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15 Toronto Landmarks You Need To Visit At Least Once

15 Toronto Landmarks You Need To Visit At Least Once

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Toronto has so much more than the CN tower. Whether you reside in the city or just simply visiting as a tourist, these famous Toronto landmarks are a MUST!
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At first glance, Toronto may seem like a simple city with not much to see, as the C.N. Tower is the only thing that really stands out. However, you’d be surprised at just how much there is to see and experience in the city, which makes Toronto all the more special with these hidden gems. Whether you already reside in the city or just simply visiting as a tourist, these famous Toronto landmarks are a MUST.

1. C.N. Tower

Don’t roll your eyes, you knew this was coming. It’s kind of impossible to avoid the C.N. Tower when you’re in Toronto; it’s basically our own version of the Eiffel Tower. Standing at 553.3 m high, the Canadian National Tower was the world’s tallest tower at the time it was built. It serves as an iconic symbol of Canada, as well as being the signature of Toronto’s skyline. Located at the top of the tower is the 360Restaurant, where visitors can dine with an amazing view of the city above ground. There’s also the famous EdgeWalk, where daredevils can experience walking and leaning back from the ledge of the Tower’s main pod (not for the faint of heart of course!).

 

2. Ripley’s Aquarium

Located right beside the C.N. Tower in the heart of the Entertainment district is Ripley’s Aquarium of Canada, which is one of the three public aquariums owned by Ripley’s Entertainment. Having just opened in 2013, this landmark is still considered fairly new but has attracted millions of visitors since it’s opening. Personally, I could watch the jellyfish all night long. While it might seem overrated, this is definitely a fun place to go with your date. (TIP: Go late on a week night. It’s practically empty to the point where you basically have the place to yourselves and there are no families with loud children or baby strollers getting in the way. You’re welcome).

 

3. Distillery District

Existing since the 1800’s, this historical neighbourhood is one of the most beautiful residential districts in the city, and is a favourite visiting site for both locals and tourists. Famous for preserving its Victorian-era industrial architecture despite the numerous new condos being built around the area, the Distillery District is home to the famous Gooderham & Worts Distillery, which was the world’s largest distillery at the time. The neighbourhood also features many cafés, restaurants, shops, and art galleries that are housed within the heritage buildings. The Distillery District has also been home to festivities such as the annual Toronto Christmas Market. And most recently, the Toronto Light Festival. Don’t forget to put a lock on the Love Locks with your significant other!

4. Casa Loma

Once the home of Sir Henry Pellatt, Casa Loma (Spanish for “Hill House”) is a museum that is now one of Toronto’s top tourist attractions and hospitality venues. This Gothic Revival-style castle has become a hot spot for both tourists and soon-to-be newlyweds because of it’s beautiful architecture and backdrops, and has even served as a filming location for films including Scott Pilgrim vs. the World, X-Men, and The Mortal Instruments. Casa Loma has many floors and levels to explore, as well as a 500-acre garden and an underground tunnel. Rumour has it that the castle is haunted, according to accounts from employees and even visitors of the site.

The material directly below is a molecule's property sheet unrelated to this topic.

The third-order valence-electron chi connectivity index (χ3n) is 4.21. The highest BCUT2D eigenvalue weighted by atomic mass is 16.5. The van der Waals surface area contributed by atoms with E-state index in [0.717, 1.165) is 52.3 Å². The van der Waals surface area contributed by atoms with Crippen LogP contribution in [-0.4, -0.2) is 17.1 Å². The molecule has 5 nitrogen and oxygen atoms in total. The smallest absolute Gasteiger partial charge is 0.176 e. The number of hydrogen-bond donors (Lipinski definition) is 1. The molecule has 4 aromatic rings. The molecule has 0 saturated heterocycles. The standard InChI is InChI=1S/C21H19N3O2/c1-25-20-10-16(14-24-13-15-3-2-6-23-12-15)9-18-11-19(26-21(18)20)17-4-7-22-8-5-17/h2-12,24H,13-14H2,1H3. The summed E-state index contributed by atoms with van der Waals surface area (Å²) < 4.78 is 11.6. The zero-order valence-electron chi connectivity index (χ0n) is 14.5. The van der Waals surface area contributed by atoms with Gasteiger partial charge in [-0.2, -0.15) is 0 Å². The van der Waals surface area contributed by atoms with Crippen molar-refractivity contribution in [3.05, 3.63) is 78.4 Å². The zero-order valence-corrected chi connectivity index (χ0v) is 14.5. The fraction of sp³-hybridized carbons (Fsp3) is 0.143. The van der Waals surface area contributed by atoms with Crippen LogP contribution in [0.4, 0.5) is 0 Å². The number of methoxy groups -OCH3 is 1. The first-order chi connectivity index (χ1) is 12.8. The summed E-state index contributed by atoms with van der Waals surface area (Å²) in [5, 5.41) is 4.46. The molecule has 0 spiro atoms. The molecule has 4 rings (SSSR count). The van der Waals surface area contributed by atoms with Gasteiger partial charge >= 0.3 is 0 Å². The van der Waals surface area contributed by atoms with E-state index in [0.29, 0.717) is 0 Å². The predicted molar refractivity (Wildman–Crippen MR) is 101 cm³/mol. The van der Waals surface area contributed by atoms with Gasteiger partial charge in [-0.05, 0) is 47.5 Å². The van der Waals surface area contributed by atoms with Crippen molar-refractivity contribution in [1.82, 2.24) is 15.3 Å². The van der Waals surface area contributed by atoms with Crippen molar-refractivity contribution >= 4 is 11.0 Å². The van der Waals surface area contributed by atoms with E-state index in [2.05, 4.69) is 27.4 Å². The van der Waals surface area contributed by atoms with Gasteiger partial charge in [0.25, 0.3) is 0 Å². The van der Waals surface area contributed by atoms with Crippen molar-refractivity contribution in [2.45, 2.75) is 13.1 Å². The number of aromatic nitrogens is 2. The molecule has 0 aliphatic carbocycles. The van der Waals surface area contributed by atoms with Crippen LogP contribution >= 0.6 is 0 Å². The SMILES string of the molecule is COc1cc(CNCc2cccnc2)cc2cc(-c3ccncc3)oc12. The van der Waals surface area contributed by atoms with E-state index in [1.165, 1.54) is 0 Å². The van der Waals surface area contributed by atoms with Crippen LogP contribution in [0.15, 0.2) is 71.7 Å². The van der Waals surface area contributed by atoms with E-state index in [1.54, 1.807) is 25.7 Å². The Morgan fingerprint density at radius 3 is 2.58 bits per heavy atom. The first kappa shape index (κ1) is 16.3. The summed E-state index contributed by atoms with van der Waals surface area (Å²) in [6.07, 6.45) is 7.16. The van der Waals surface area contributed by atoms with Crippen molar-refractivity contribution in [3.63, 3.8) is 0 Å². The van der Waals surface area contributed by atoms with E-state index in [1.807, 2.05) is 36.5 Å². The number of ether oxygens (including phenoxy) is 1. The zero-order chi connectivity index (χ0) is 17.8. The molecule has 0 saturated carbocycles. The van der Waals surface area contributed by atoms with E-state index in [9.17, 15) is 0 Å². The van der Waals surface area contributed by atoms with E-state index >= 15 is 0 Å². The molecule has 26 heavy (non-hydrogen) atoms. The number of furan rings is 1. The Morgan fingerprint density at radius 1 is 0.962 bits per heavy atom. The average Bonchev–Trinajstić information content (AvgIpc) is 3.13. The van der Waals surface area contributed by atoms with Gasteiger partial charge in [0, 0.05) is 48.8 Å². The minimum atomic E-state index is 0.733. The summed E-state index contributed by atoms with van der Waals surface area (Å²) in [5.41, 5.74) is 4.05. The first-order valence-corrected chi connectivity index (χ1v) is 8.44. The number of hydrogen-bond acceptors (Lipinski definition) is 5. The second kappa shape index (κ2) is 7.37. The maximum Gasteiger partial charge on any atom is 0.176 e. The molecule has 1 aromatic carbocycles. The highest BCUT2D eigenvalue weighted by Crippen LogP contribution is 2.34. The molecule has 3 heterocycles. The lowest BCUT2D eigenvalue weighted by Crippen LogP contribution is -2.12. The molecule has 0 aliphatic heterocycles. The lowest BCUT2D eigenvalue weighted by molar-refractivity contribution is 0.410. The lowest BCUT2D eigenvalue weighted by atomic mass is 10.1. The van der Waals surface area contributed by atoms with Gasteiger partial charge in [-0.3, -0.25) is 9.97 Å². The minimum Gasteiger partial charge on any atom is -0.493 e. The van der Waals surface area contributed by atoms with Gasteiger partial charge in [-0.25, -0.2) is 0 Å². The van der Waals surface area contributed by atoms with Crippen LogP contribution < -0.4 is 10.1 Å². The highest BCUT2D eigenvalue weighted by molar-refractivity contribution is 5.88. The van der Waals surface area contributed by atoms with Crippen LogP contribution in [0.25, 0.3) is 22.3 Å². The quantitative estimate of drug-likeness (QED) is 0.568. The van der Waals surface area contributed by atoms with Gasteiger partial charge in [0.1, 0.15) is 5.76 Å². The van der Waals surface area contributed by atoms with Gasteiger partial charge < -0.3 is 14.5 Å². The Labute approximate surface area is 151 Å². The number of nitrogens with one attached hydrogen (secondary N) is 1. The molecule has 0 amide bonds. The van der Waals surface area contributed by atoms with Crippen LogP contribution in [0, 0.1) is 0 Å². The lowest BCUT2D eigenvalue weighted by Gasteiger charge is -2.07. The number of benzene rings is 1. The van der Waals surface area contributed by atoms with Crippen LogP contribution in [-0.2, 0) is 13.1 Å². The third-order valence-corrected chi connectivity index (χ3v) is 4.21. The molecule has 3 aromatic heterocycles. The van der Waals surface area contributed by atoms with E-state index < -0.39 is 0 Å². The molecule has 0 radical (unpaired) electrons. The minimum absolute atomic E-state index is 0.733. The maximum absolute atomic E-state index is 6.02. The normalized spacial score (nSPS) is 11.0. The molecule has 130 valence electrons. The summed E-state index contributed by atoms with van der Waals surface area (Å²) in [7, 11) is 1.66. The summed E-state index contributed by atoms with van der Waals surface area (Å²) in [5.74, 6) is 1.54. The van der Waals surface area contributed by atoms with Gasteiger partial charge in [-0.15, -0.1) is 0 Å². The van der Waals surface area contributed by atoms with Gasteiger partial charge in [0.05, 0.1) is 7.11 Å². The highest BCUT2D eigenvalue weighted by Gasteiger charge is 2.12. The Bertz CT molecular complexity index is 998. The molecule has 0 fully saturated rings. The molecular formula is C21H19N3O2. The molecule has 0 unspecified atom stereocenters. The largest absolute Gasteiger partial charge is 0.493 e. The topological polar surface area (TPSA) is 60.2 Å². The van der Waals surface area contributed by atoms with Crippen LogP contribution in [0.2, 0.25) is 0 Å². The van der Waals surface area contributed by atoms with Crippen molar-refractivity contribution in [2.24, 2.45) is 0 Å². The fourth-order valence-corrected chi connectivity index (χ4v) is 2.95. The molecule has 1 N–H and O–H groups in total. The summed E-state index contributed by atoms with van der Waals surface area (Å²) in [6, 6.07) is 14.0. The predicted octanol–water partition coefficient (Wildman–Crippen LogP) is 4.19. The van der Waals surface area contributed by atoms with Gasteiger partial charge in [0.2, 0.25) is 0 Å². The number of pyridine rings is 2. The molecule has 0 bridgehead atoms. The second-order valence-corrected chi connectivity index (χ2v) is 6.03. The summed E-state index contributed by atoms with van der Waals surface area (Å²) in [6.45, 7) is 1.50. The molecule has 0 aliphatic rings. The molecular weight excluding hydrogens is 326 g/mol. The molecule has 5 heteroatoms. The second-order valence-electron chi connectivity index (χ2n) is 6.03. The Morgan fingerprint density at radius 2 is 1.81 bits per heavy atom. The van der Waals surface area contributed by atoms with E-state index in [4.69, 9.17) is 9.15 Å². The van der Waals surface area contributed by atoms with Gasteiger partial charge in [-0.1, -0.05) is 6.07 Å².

5. Yonge-Dundas Square

If you’ve been to Times Square in New York City, then Yonge-Dundas Square might seem a bit familiar to you. While definitely not as big as Times Square, there’s still a lot going on at Yonge-Dundas Square. Located at the downtown core of Toronto, this area is filled with shoppers and students running to their next class. The busy intersection is right in between the Eaton Centre and Ryerson University. Don’t be alarmed when you come across some people who might seem a little, well. Crazy.

 

6. Sugar Beach

This urban beach park that shares the home with Corus Entertainment is famous for it’s cute pink beach umbrellas, Muskoka chairs, and candy-striped rocks. While you can’t swim in the waters like you would at a normal beach, this waterfront public space serves more as a relaxation spot. Visitors can read books while lying under the sun, take strolls or bike rides along the path with the view of the boats, and play in the sand. If you work nearby, it’s a great place to enjoy your lunch in peace and quiet away from the office.

7. Nathan Phillips Square

Named after Nathan Phillips who was the mayor of Toronto from 1955 to 1962, the square serves as the forecourt to the Toronto City Hall (which you probably remember seeing in the first Resident Evil movie) and is Canada’s largest city square. The square is where all Torontonians gather for the local farmers’ market, art exhibits, concerts, rallies, and more. During the winter months, the reflecting pool is even converted into a skating rink. The square also holds the colourful 3D Toronto sign that was left from the 2015 Pan American Games.